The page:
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Q.Y. J. Smithwick, A.E. Elsner, R.A. Schwarz, J.B. Stewart, M.C. Cheney, A. Weber; Contrast and Resolution Comparisions between the GDx, MP1, and a prototype Scanning Laser Digital Camera . Invest. Ophthalmol. Vis. Sci. 2004;45(13):1135.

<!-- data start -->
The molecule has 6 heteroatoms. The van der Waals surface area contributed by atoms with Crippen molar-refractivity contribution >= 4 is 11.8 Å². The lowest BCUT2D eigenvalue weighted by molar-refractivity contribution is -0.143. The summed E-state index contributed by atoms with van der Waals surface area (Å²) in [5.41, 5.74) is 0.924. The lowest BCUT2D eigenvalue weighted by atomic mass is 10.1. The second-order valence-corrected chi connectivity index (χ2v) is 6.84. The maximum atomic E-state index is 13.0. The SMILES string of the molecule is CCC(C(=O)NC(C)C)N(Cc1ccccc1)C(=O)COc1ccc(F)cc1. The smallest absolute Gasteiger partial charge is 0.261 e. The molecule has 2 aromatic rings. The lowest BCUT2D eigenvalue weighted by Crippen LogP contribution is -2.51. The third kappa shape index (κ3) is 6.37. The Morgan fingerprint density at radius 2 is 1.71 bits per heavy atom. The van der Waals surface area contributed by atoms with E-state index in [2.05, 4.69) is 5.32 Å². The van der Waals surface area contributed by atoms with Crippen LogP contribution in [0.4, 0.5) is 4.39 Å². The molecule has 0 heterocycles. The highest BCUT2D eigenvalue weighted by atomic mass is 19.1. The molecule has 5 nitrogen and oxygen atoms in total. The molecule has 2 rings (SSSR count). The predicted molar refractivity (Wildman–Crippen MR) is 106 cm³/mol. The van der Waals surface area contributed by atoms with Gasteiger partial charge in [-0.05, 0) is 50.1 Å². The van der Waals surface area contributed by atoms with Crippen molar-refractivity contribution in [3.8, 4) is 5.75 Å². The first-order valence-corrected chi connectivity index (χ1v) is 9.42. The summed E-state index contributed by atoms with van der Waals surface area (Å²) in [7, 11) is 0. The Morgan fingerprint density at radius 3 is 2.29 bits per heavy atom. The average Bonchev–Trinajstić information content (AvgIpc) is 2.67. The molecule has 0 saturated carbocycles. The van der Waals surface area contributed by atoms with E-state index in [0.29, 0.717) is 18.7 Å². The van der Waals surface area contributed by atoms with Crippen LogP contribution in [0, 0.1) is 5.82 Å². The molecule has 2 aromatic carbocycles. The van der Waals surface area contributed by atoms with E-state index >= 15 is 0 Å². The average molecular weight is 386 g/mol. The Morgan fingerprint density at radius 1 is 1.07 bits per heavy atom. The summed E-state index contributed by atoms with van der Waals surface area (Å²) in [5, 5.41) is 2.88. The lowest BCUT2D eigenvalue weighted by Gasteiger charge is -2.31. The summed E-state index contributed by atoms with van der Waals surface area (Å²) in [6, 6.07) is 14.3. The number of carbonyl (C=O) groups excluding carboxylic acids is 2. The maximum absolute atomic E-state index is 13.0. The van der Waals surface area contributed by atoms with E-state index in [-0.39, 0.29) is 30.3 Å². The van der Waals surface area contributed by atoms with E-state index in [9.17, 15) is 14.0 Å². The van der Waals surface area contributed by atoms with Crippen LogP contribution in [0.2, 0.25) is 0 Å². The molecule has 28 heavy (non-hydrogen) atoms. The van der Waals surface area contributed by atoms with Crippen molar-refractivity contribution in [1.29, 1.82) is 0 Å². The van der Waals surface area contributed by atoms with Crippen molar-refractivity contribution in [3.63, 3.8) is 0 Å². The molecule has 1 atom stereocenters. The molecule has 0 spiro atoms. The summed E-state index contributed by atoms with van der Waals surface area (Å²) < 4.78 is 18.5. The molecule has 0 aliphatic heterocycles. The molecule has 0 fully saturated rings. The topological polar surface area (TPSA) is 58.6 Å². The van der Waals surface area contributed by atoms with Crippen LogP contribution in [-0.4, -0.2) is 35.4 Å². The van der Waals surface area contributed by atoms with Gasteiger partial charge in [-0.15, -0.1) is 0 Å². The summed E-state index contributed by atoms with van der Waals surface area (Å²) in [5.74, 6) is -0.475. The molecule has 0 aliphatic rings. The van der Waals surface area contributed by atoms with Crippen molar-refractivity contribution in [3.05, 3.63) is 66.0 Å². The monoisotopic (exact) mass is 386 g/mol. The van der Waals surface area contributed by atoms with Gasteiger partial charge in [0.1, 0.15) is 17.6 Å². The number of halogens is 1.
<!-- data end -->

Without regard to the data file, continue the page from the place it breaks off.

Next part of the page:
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Purpose:To compare the contrast in retinal images acquired using a scanning laser ophthalmoscope (GDx), a fundus camera (MP1), and a prototype scanning laser digital camera (SLDC). To compare the resolvable resolution in the eye using the 3 instruments. Methods:Retinal images of a nonmydriatic normal human eye were acquired using all 3 devices with near–IR illumination. Michelson contrasts were computed in 5 regions of interest across macular and peripapillary vessels and the optic disc rim, each using 5 averaged adjacent intensity profiles and compared among the 3 devices. The three devices' optical resolutions were determined using a USAF target in a model eye, consisting of an f=25mm lens, iris, and target holder. Results:In MP1 retinal images, the optic disc is bright, vessels aren't striped, and smaller vessels couldn't be seen. In images acquired using the GDx and SLDC, the optic disc is dark, vessels appear striped and distinct in contrast, although more distinct in the SLO images. For example, contrasts of a peripapillary vessel (175µm) using the GDx, MP1, and SLDC are 0.142, 0.0277, and 0.0966, respectively. The GDx, MP1, and SLDC optical resolution imaging a USAF target are 3.17, 3.17, and 1.59 – 2.24 line pairs per mm, respectively. When imaging the retina, the finest vessels (35µm), especially near the macula, are easily seen in the GDx images, barely perceptible in the SLDC, but not detectable by the MP1. In a 15x15° field, a GDx image has 256x256 pixels, an MP1 has 212x212 pixels, while a SLDC has 480x480 pixels. Conclusions:The SLDC retinal image contrast exceeds that of the MP1 and is comparable to the GDx, although the costs and complexity of the SLDC are far lower. The optical resolution of the SLDC is lower than the GDx and the MP1, the latter two having the same optical resolution. Although the SLDC has a lower optical resolution than the MP1, the SLDC is capable of imaging smaller vessels; i.e. higher resolvable resolution for the eye. Intraocular scattering reduces contrast and resolvable resolution of the devices. Retinal feature contrast is more important in determining the image information content than image pixel count or device optical resolution. A high degree of scattering in MP1 retinal images, caused by flood illumination, is readily seen in the optic nerve head contrast reversal, consistent with scattered NIR images. The SLO and SLDC ’s use of scanning and confocal apertures greatly reduce intraocular scattered light and contrast reduction. With high contrast and moderate resolution, the SLDC offers a low cost, easy–to–use retinal imager for telemedicine.
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